1. At what output level would the two shipping methods yield the same profit?


  1. Suppose a large discount store asks to buy an additional 1000 handbags beyond normal sales.  Which shipping method should be used and what is the minimum sales price Leslie should consider in selling those 1000 handbags?

 Accounting for Decision Making and Control 9th Edition Test Bank – Jerold Zimmerman

2-8Multiple Product Cost Volume Profit 


A company sells three products as shown below:


Product X Product Y Product Z Total
Units 60,000 140,000 50,000 250,000
Sales $90,000 $150,000 $60,000 $300,000
Variable Costs $63,000 $93,000 $19,000 $175,000
Contribution Margin $125,000
Fixed Costs $100,000




  1. How many units of each product need to be sold to breakeven?


  1. How many units must of each product must be sold if the company wants to have a profit of $50,000?



2-9Make Buy


A company has needs 10,000 units of a component used in producing one of its products.  The latest internal accounting reports show that the per unit manufacturing cost to be $150.00.  The manufacturing cost per component broken down into type of costs is as follows: Variable manufacturing costs = $110.00 and fixed manufacturing overhead = $40.  The company recently received an offer from another manufacturer to produce the component for $144.00. If they buy the component on the outside 40% of the fixed overhead can be avoided.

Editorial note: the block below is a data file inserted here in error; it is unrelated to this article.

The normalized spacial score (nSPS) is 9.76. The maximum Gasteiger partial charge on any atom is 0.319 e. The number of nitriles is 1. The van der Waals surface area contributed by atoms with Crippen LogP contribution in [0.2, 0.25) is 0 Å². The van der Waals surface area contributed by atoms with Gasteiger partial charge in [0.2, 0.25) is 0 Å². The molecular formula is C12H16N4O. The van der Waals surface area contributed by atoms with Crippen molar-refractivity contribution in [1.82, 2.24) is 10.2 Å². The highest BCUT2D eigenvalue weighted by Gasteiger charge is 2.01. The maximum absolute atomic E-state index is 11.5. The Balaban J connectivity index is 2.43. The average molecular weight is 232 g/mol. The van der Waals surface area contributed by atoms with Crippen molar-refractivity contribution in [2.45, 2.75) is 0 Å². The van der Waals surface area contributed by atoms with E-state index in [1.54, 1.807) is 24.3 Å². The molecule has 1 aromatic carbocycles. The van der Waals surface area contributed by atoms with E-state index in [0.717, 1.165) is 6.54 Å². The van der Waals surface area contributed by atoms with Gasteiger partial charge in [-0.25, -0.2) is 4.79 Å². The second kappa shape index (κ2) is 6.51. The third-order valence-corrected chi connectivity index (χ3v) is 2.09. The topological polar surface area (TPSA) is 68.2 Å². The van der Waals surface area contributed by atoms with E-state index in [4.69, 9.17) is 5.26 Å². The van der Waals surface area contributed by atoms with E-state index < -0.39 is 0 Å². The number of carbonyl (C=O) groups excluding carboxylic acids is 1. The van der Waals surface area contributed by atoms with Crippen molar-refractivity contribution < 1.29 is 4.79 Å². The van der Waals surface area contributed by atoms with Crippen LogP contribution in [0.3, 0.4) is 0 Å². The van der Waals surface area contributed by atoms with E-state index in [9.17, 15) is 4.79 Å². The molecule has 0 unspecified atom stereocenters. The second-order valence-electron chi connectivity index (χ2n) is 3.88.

1. If the company decides to have the component made by the outside supplier at $144.00, what is the impact on income?


  1. What price would make the company indifferent between making the component internally and having the outside supplier make it?


2-10:    Cost, Volume, Profit Analysis


Kalifo Company manufactures a line of electric garden tools that are sold in general hardware stores.  The company’s controller, Sylvia Harlow, has just received the sales forecast for the coming year for Kalifo’s three products:  weeders, hedge clippers, and leaf blowers.  Kalifo has experienced considerable variations in sales volumes and variable costs over the past two years, and Harlow believes the forecast should be carefully evaluated from a cost-volume-profit viewpoint.  The preliminary budget information for 1996 is presented below.


Weeders Hedge Clippers Leaf Blowers
Unit sales        50,000         50,000    100,000
Unit selling price        $28.00         $36.00      $48.00
Variable manufacturing cost per unit          13.00           12.00        25.00
Variable selling cost per unit            5.00             4.00          6.00


For 1996, Kalifo’s fixed factory overhead is budgeted at $2 million, and the company’s fixed selling and administrative expenses are forecast to be $600,000.  Kalifo has a tax rate of 40 percent.